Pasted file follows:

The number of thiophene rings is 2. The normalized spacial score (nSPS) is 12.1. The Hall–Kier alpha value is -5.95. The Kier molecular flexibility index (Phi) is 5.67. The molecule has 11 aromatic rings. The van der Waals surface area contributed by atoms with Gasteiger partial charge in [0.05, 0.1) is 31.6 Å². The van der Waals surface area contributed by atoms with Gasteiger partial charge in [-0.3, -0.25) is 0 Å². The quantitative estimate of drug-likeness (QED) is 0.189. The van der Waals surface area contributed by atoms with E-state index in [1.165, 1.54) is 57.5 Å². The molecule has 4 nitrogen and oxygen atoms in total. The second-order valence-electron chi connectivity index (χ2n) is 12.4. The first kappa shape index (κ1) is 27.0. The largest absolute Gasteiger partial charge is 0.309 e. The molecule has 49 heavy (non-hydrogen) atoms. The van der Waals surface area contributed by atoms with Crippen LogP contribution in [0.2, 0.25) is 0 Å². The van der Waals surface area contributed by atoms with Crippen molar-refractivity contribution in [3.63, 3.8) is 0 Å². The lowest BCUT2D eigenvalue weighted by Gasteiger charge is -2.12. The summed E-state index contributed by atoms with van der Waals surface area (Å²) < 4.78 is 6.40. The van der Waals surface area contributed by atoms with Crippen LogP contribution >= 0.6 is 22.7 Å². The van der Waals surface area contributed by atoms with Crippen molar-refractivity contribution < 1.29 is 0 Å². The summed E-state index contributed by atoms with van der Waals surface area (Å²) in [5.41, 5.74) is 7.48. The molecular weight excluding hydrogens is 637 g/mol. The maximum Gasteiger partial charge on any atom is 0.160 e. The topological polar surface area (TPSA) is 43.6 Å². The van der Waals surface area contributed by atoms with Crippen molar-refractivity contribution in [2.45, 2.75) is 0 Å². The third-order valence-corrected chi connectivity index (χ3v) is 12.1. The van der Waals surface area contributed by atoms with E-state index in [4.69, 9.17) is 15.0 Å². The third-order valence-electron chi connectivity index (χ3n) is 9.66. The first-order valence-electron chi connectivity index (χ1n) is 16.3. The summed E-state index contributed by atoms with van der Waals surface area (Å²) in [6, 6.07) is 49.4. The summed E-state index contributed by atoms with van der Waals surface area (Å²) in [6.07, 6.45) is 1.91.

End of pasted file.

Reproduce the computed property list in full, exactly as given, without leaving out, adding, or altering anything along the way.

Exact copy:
The number of thiophene rings is 2. The normalized spacial score (nSPS) is 12.1. The Hall–Kier alpha value is -5.95. The Kier molecular flexibility index (Phi) is 5.67. The molecule has 11 aromatic rings. The van der Waals surface area contributed by atoms with Gasteiger partial charge in [0.05, 0.1) is 31.6 Å². The van der Waals surface area contributed by atoms with Gasteiger partial charge in [-0.3, -0.25) is 0 Å². The quantitative estimate of drug-likeness (QED) is 0.189. The van der Waals surface area contributed by atoms with E-state index in [1.165, 1.54) is 57.5 Å². The molecule has 4 nitrogen and oxygen atoms in total. The second-order valence-electron chi connectivity index (χ2n) is 12.4. The first kappa shape index (κ1) is 27.0. The largest absolute Gasteiger partial charge is 0.309 e. The molecule has 49 heavy (non-hydrogen) atoms. The van der Waals surface area contributed by atoms with Crippen LogP contribution in [0.2, 0.25) is 0 Å². The van der Waals surface area contributed by atoms with Crippen molar-refractivity contribution in [3.63, 3.8) is 0 Å². The lowest BCUT2D eigenvalue weighted by Gasteiger charge is -2.12. The summed E-state index contributed by atoms with van der Waals surface area (Å²) < 4.78 is 6.40. The van der Waals surface area contributed by atoms with Crippen LogP contribution >= 0.6 is 22.7 Å². The van der Waals surface area contributed by atoms with Crippen molar-refractivity contribution < 1.29 is 0 Å². The summed E-state index contributed by atoms with van der Waals surface area (Å²) in [5.41, 5.74) is 7.48. The molecular weight excluding hydrogens is 637 g/mol. The maximum Gasteiger partial charge on any atom is 0.160 e. The topological polar surface area (TPSA) is 43.6 Å². The van der Waals surface area contributed by atoms with Crippen molar-refractivity contribution in [2.45, 2.75) is 0 Å². The third-order valence-corrected chi connectivity index (χ3v) is 12.1. The van der Waals surface area contributed by atoms with E-state index in [4.69, 9.17) is 15.0 Å². The third-order valence-electron chi connectivity index (χ3n) is 9.66. The first-order valence-electron chi connectivity index (χ1n) is 16.3. The summed E-state index contributed by atoms with van der Waals surface area (Å²) in [6, 6.07) is 49.4. The summed E-state index contributed by atoms with van der Waals surface area (Å²) in [6.07, 6.45) is 1.91.